Heed the Steed: Moral Lessons From My Little Pony

Everypony knows that each episode of “Friendship is Magic” concludes with one of the mane six explaining what they learned about friendship. More observant viewers may even pick out multiple morals in some of the pony’s tales. The episode “Putting Your Hoof Down” is a shining example of how “My Little Pony” can offer gems of wisdom about the nuances of pleasant social interactions between people and ponies of all ages.

The Story

Tired of being pushed around, Fluttershy signs up for assertiveness lessons with Iron Will the minotaur. The Iron Will method is best summed up in the line, “When somepony blocks, show them you rock!”; in other words, the way to get what you want is to push others out of the way.

Her friends are at first impressed with her surge of confidence, but Fluttershy soon alienates herself by attacking or screaming at anyone who even mistakenly affronts her. After making Pinkie Pie and Rarity cry, Fluttershy declares herself to be a monster and locks herself inside her home where she can’t hurt anyone. When Iron Will arrives expecting payment, Fluttershy invokes the “100% satisfaction guaranteed” clause and politely refuses to pay because his techniques caused her to hurt others. When Iron Will begins to argue, Fluttershy maintains her resolve asserting, “No means no.” Iron Will, impressed with the pony’s new-found strength, leaves and comments that “No means no” may become a new mantra for his workshops. The other ponies compliment Fluttershy on her assertiveness, she apologizes for her rudeness and everypony makes up.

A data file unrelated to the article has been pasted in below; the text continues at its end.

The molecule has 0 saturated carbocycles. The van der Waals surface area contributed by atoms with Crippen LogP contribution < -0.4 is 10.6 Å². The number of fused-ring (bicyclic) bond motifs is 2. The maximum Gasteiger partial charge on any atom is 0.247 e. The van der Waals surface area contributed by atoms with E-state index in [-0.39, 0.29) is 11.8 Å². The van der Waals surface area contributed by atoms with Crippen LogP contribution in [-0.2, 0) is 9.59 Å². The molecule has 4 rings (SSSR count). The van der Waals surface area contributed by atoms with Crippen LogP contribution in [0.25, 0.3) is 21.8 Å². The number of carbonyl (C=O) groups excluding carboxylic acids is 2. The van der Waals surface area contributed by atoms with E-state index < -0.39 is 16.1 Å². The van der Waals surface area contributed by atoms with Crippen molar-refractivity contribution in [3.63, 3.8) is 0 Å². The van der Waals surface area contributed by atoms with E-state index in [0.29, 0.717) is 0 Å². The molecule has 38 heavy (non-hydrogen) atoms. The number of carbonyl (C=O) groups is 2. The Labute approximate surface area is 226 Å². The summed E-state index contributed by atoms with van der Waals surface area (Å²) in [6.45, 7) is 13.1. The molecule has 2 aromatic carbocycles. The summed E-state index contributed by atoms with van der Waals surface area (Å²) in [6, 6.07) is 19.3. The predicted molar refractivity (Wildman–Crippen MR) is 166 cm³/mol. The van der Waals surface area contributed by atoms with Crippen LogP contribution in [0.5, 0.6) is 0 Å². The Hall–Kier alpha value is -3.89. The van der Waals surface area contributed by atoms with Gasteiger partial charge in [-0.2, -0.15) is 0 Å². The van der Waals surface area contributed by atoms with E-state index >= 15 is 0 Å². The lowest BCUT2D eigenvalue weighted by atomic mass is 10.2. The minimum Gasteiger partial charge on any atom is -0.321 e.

The Morals

1. Being assertive isn’t the same as being aggressive

When other ponies cut in front of her in line at the market, Fluttershy is at first reluctant to stand up for herself. However, after taking classes with Iron Will, she insists on always being first even if it means hurting others. Shy people sometimes must try extra hard to get noticed, but Fluttershy quickly learns that being a jerk does nothing but drive everypony away.

2. Don’t run from your problems (or your friends)

When Fluttershy realizes that she’s hurt her friends, she isolates herself instead of apologizing and trying to make things better. This scene unveils the true culprit behind Fluttershy’s problems: lack of confidence. She trusts herself so little that she gives up on taking any actions at all. Fortunately, her friends understand how her internal logic works, so they take initiative and let Fluttershy know that they forgive her. Their unconditional love demonstrates that it’s better to address problems with friends than to ignore them and hope they go away.

3. Changing your behavior doesn’t mean changing who you are

After taking lessons from Iron Will, Fluttershy disavows her polite personality because she believes that her kindness causes other ponies to take advantage of her. When her friends say that they miss “nice Fluttershy”, she insists that the old Fluttershy was a wimp and a push over. Ironically, it’s Fluttershy’s politeness that convinces Iron Will to refund her money. She didn’t need to stop being nice to be assertive; she just had to learn to be assertive in a way that fit her personality.

4. No means no!

Even Iron Will learns a lesson. He boasts that he is so confident in his techniques that unsatisfied customers won’t be charged, yet he tries to argue when Fluttershy refuses to pay for his services. Eventually, he is so impressed with Fluttershy’s insistence on him sticking to his word that he adopts her response as a new motto for his classes, which shows that teachers can learn from their students.